Choosing Char



A relative of both trout and salmon, Char can serve as a sustainable alternative to Tuna in both raw and cooked preparations.

A cold water fish that inhabits both fresh and saltwater areas of the far north, Char is occasionally wild-caught, but is predominantly sourced via Icelandic or Canadian aquaculture. According to the Environmental Defense Fund, both fisheries raise Char in a sustainable manner.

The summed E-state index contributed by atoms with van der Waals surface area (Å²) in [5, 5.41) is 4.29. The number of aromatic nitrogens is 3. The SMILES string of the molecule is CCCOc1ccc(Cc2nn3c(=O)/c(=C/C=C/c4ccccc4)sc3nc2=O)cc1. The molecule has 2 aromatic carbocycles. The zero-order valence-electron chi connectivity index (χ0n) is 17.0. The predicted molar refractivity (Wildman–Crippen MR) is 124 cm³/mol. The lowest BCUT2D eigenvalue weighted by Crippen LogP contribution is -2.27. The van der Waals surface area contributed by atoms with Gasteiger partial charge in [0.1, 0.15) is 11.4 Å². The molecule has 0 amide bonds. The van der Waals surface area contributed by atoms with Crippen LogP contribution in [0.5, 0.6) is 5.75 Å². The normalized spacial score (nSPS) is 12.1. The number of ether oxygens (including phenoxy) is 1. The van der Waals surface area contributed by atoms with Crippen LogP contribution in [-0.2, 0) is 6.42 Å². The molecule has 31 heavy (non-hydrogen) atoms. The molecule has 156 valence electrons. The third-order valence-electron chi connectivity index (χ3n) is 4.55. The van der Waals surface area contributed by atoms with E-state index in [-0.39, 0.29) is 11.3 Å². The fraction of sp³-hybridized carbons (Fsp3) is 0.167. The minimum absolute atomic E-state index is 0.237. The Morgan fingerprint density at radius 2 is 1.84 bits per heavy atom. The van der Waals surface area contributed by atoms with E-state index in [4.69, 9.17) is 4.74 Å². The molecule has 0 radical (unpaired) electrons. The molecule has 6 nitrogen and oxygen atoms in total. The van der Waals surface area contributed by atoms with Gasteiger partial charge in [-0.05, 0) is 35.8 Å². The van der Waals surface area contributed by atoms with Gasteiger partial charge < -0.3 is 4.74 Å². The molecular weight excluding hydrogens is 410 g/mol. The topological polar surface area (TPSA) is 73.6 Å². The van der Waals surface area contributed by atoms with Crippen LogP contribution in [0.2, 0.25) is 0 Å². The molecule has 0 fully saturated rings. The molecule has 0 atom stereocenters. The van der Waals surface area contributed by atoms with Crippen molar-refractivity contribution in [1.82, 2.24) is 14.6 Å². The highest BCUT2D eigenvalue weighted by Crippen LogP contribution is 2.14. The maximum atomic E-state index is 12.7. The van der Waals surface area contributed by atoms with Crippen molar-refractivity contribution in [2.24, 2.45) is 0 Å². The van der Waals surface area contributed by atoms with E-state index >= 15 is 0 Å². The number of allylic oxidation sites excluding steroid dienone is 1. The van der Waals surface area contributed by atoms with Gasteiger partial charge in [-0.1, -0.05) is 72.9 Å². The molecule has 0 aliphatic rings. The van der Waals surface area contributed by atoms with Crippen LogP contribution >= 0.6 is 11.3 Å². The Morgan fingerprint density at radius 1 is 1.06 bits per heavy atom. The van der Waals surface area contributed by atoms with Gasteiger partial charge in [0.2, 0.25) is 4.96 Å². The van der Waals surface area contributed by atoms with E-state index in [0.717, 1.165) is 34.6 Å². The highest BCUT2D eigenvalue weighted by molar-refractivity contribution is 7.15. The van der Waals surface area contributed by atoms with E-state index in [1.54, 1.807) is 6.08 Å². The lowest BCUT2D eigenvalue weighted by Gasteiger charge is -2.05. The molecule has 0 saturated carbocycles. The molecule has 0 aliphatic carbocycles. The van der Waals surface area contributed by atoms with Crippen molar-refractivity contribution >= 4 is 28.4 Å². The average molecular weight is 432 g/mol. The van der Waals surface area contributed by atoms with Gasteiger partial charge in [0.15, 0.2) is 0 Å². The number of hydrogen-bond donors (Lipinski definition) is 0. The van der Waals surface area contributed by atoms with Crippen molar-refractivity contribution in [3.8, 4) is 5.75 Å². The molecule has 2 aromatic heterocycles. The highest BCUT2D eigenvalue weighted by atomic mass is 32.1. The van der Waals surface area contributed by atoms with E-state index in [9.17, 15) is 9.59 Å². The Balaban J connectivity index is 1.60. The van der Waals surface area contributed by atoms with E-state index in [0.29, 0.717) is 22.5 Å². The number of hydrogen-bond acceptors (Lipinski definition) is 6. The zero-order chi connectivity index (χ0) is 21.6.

Known as Iwana in Japanese, Char sports a delicate red flesh with a firm texture that makes it a toothsome alternative to both tuna and salmon. When buying the fish look for a dark red flesh. Noting the color of any fish you buy is essential but especially with carnivorous fish that are raised via aquaculture, the color can vary wildly depending on the actual wildness of the fish. The color of farmed Char will reflect the quality of the practices of each individual farm from which it was sourced.

To respect both the delicacy of flavor and texture of Char cook it simply, skin-side down for about five minutes until well-crisped. Follow this a quick flip and sear on the flesh-side for just a minute.